This book came highly recommended by a friend, and I soon saw why. Set in Jackson, Mississippi in the 1960s, it spans a year in the life of a typical southern community, complete with cotton plantations, women’s league meetings and coloured maids. In many ways, it’s as though the setting of Gone with the Wind had been frozen in time, and only updated slightly for electronic technology. The biggest difference though, is that this book is written not from the point of view of the beautiful Southern women (the Scarletts) but from the point of view of the eponymous Help (the Mammys).
The novel is written in the voice of three main characters – Skeeter (Eugenia) Phelan, a young Southern woman who discovers her civil activism completely by chance, and decides to write a book about the lives of the domestic help in her seggregated community; Aibileen, middle aged and maternal, who has lost her own son to an industrial accident, but spends her days bringing up white children; and Minny, Aibileen’s younger, feistier friend, known for her sharp tongue and quick wit.Stockett is skillful at shifting tone and voice with each switch of narrator, and the reader quickly gets used to the more colloquial language of Aibileen and Minny. In fact, their wry commentary and descriptions provide much of the humour in this book.The atrocities are not new, especially to students of history, but the impact is much greater because they occurred in the 1960s, the era of The Beatles and hippies and Camelot. I found the book all the more fascinating because even today, much of middle class India has domestic help, and it makes you consider how we treat them. How many of us have different plates/ glasses for our domestic help?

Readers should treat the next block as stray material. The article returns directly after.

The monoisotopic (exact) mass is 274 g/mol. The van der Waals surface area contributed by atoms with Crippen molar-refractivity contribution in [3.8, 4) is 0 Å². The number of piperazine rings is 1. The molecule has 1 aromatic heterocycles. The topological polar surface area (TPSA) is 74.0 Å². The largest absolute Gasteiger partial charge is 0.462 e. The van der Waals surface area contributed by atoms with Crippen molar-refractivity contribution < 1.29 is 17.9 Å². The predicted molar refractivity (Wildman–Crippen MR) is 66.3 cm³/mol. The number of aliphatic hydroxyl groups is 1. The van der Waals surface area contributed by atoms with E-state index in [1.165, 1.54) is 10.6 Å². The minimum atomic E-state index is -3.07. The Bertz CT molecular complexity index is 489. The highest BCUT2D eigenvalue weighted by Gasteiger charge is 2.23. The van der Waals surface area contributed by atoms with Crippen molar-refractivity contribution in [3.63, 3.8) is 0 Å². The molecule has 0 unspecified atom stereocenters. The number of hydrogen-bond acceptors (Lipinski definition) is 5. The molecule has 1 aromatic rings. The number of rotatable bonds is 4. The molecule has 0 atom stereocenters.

Set at that perfect pivot of civil rights and feminism, it gives a great snapshot of life in a time not so long ago and a place not so far away. The finale is both uplifting, poignant and a little convenient, but on the whole this book is a great read. The review on the cover calls it “unputdownable”, which is not an actual word, if you ask me, but I agree with the sentiment – I wanted to know what happened to each of the characters next!
Maya always has three books going at the same time - a different book for every mood. She loves exploring new authors, but every now and then she sinks back into the comfort of old favourites like murder mysteries and Regency romances. A corporate butterfly, Maya lives and works in Bangalore, India.
Latest posts by Maya Chandrasekaran (see all)
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